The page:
Complex tax problems can pose a serious challenge to your finances and future. They can lead to expensive civil penalties and fines. They also could result in jail time in cases of fraud or evasion.
Rather than risk your money or your freedom, you can effectively deal with tax problems by hiring a tax attorney to represent you. You can retain the best tax lawyer by using these simple strategies.
Determine Your Legal Needs
Before you hire a tax lawyer, you first need to determine what your precise legal needs are. Do you have back tax returns to file? Are you being audited and need an attorney to represent you during the proceedings? Perhaps you want to contest penalties and fines the IRS levied against you or your business.
Once you determine what types of legal needs you have, you can then decide how best to proceed with hiring a tax lawyer. You will know what role you want your attorney to play in your case and what types of services you will want him or her to offer to you.
Identifying your legal needs also lets you determine in what type of court your case is being heard. Issues with municipal or county taxes most likely will be heard in state court. However, IRS tax issues will be heard and decided in federal court. You will want an attorney who can argue at either court level and help you win your case.
Finally, you may want to retain a tax attorney who has certification or recommendations from legal organizations like the American Bar Association. These awards mean that your lawyer has proven his or her skill in court and has attained a certain amount of professional finesse that makes him or her a valuable asset in tax cases. You can ask for these credentials when you first meet with your prospective attorney and before you decide to put him or her on retainer.
Use Directories and Referrals
Another simple way to find a good attorney to take your tax case involves using directories and referral resources. One of the best sources of information for finding a lawyer to retain is your family or circle of friends. Chances are that someone you know or are related to has dealt with tax issues similar to yours. This person can refer you to a lawyer who can represent you and help you get the results you want.
Likewise, you can go online to search for legal referral or directory websites that will provide detailed reviews at little to no cost. Most of the legal referral websites are free to use and available anytime day or night. They list the tax lawyers who practice in your area and provide in-depth reviews of what services they offer and what kind of ratings they have with professional or legal organizations.
Many of these sites also invite former and current clients to provide reviews of attorneys. You should read these reviews carefully and use them to determine what lawyers you should vet during the hiring process. Based on them, you can get an idea of what kinds of services you might receive as a client of a particular attorney.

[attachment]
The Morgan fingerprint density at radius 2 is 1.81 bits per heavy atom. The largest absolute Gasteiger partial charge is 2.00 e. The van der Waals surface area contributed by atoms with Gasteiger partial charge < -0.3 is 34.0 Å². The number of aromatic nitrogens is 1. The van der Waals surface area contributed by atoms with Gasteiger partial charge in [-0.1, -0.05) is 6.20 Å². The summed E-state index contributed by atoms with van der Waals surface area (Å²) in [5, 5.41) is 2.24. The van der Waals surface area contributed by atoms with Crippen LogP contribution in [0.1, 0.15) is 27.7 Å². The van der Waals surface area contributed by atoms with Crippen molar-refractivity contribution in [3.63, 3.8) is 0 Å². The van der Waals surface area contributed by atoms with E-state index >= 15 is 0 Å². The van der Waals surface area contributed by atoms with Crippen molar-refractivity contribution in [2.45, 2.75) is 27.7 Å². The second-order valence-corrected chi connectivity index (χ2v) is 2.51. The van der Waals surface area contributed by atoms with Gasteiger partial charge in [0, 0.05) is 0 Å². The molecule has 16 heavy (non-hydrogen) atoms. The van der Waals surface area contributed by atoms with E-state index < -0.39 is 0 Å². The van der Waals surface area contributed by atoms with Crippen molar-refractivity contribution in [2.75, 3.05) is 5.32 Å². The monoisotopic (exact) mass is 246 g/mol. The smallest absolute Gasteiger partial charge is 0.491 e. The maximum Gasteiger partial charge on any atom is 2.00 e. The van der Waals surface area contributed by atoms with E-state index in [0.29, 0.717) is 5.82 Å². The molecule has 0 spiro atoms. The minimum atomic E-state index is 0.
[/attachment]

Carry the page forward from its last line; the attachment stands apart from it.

Finally, perhaps your best source of information for hiring a tax attorney will come for your own state bar association. The state bar functions as a referral resources for the public. It maintains a lengthy and current directory of lawyers in all legal specialties. You can typically call it or go to its website to get a no-cost referral for a tax lawyer in your city or state.
The state bar also keeps detailed records of what kinds of ratings attorneys have and what credentials they have earned throughout the course of their careers. You may have much of the information you need about an attorney even before you set up an initial consultation with him or her.
Schedule and Attend a Free Consultation
Most attorneys in all legal specialties offer a free initial consultation with clients. This free meeting typically lasts about an hour. During that time, you are free to ask any questions or have concerns addressed. The attorney likewise will assess your case and tell you what kind of outcome you can expect if you put him or her on retainer.
It is not realistic for you to expect the attorney to do all of the talking during this free initial meeting. You should use it as an opportunity to give specifics about your case and what kind of outcome you ideally would like to achieve if you hire the attorney to represent you.
Further, you should not rely on your own memory to keep track of the answers the lawyer provides to the questions and concerns you pose during the consultation. You should go into the meeting with a written list of questions. You should take notes and even ask for written proof of the attorney’s answers. You should then study this information and decide if you want to retain the lawyer to take your case.
A free consultation can be a valuable source of information that is available to you at no cost. The hour during which the meeting is held can provide a foundation upon which you can build a case to take to court if necessary and win. Most lawyers allow clients to schedule these consultations online on their law firms’ websites.
Identify the Key Players in Your Tax Case